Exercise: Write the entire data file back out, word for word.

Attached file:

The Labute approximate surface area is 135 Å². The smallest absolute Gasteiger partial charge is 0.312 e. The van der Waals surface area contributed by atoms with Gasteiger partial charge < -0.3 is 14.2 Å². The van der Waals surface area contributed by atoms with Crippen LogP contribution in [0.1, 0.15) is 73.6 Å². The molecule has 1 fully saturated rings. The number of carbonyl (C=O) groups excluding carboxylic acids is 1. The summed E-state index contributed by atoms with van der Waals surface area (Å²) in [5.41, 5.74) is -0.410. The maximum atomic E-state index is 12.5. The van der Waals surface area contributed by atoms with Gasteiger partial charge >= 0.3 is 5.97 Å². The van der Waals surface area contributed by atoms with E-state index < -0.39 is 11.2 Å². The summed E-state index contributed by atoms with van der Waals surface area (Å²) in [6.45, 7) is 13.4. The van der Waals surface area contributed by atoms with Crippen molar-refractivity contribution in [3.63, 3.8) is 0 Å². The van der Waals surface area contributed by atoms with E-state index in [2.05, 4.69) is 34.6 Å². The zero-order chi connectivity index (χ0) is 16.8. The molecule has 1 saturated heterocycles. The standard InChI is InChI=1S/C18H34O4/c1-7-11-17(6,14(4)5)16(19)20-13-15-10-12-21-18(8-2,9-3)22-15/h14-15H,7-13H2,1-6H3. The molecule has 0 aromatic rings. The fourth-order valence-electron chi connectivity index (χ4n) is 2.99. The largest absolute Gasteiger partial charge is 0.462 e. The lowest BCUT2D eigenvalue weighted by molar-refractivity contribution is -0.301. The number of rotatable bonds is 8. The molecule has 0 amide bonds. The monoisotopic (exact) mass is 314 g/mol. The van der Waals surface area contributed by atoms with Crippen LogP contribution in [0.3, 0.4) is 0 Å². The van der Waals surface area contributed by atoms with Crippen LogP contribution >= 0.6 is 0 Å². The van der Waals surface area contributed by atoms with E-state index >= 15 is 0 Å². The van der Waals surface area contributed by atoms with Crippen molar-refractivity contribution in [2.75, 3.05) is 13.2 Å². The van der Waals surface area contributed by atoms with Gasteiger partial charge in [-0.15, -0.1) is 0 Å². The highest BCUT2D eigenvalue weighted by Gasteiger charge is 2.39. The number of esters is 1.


The Labute approximate surface area is 135 Å². The smallest absolute Gasteiger partial charge is 0.312 e. The van der Waals surface area contributed by atoms with Gasteiger partial charge < -0.3 is 14.2 Å². The van der Waals surface area contributed by atoms with Crippen LogP contribution in [0.1, 0.15) is 73.6 Å². The molecule has 1 fully saturated rings. The number of carbonyl (C=O) groups excluding carboxylic acids is 1. The summed E-state index contributed by atoms with van der Waals surface area (Å²) in [5.41, 5.74) is -0.410. The maximum atomic E-state index is 12.5. The van der Waals surface area contributed by atoms with Gasteiger partial charge >= 0.3 is 5.97 Å². The van der Waals surface area contributed by atoms with E-state index < -0.39 is 11.2 Å². The summed E-state index contributed by atoms with van der Waals surface area (Å²) in [6.45, 7) is 13.4. The van der Waals surface area contributed by atoms with Crippen molar-refractivity contribution in [3.63, 3.8) is 0 Å². The van der Waals surface area contributed by atoms with E-state index in [2.05, 4.69) is 34.6 Å². The zero-order chi connectivity index (χ0) is 16.8. The molecule has 1 saturated heterocycles. The standard InChI is InChI=1S/C18H34O4/c1-7-11-17(6,14(4)5)16(19)20-13-15-10-12-21-18(8-2,9-3)22-15/h14-15H,7-13H2,1-6H3. The molecule has 0 aromatic rings. The fourth-order valence-electron chi connectivity index (χ4n) is 2.99. The largest absolute Gasteiger partial charge is 0.462 e. The lowest BCUT2D eigenvalue weighted by molar-refractivity contribution is -0.301. The number of rotatable bonds is 8. The molecule has 0 amide bonds. The monoisotopic (exact) mass is 314 g/mol. The van der Waals surface area contributed by atoms with Crippen LogP contribution in [0.3, 0.4) is 0 Å². The van der Waals surface area contributed by atoms with Crippen LogP contribution >= 0.6 is 0 Å². The van der Waals surface area contributed by atoms with E-state index >= 15 is 0 Å². The van der Waals surface area contributed by atoms with Crippen molar-refractivity contribution in [2.75, 3.05) is 13.2 Å². The van der Waals surface area contributed by atoms with Gasteiger partial charge in [-0.15, -0.1) is 0 Å². The highest BCUT2D eigenvalue weighted by Gasteiger charge is 2.39. The number of esters is 1.